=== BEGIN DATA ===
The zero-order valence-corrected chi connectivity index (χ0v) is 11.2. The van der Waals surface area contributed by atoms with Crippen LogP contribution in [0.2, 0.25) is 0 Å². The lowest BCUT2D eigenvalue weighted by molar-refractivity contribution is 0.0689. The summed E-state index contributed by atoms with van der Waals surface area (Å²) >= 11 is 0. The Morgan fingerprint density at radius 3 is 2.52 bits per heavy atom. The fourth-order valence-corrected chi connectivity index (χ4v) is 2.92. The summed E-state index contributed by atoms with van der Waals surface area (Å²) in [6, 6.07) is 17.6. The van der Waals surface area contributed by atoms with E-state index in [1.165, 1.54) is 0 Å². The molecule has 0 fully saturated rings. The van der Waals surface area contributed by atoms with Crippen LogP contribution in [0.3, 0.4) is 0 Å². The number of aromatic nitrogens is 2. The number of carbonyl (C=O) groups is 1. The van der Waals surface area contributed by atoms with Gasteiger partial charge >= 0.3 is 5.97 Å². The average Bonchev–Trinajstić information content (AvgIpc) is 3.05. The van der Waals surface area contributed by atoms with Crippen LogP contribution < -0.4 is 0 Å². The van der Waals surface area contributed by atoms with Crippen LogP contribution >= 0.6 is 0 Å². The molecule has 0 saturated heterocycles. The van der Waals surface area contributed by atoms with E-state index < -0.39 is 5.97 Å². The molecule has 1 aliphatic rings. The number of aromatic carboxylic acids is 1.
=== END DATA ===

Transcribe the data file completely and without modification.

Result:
The zero-order valence-corrected chi connectivity index (χ0v) is 11.2. The van der Waals surface area contributed by atoms with Crippen LogP contribution in [0.2, 0.25) is 0 Å². The lowest BCUT2D eigenvalue weighted by molar-refractivity contribution is 0.0689. The summed E-state index contributed by atoms with van der Waals surface area (Å²) >= 11 is 0. The Morgan fingerprint density at radius 3 is 2.52 bits per heavy atom. The fourth-order valence-corrected chi connectivity index (χ4v) is 2.92. The summed E-state index contributed by atoms with van der Waals surface area (Å²) in [6, 6.07) is 17.6. The van der Waals surface area contributed by atoms with E-state index in [1.165, 1.54) is 0 Å². The molecule has 0 fully saturated rings. The van der Waals surface area contributed by atoms with Crippen LogP contribution in [0.3, 0.4) is 0 Å². The number of aromatic nitrogens is 2. The number of carbonyl (C=O) groups is 1. The van der Waals surface area contributed by atoms with Gasteiger partial charge >= 0.3 is 5.97 Å². The average Bonchev–Trinajstić information content (AvgIpc) is 3.05. The van der Waals surface area contributed by atoms with Crippen LogP contribution < -0.4 is 0 Å². The van der Waals surface area contributed by atoms with Crippen LogP contribution >= 0.6 is 0 Å². The molecule has 0 saturated heterocycles. The van der Waals surface area contributed by atoms with E-state index < -0.39 is 5.97 Å². The molecule has 1 aliphatic rings. The number of aromatic carboxylic acids is 1.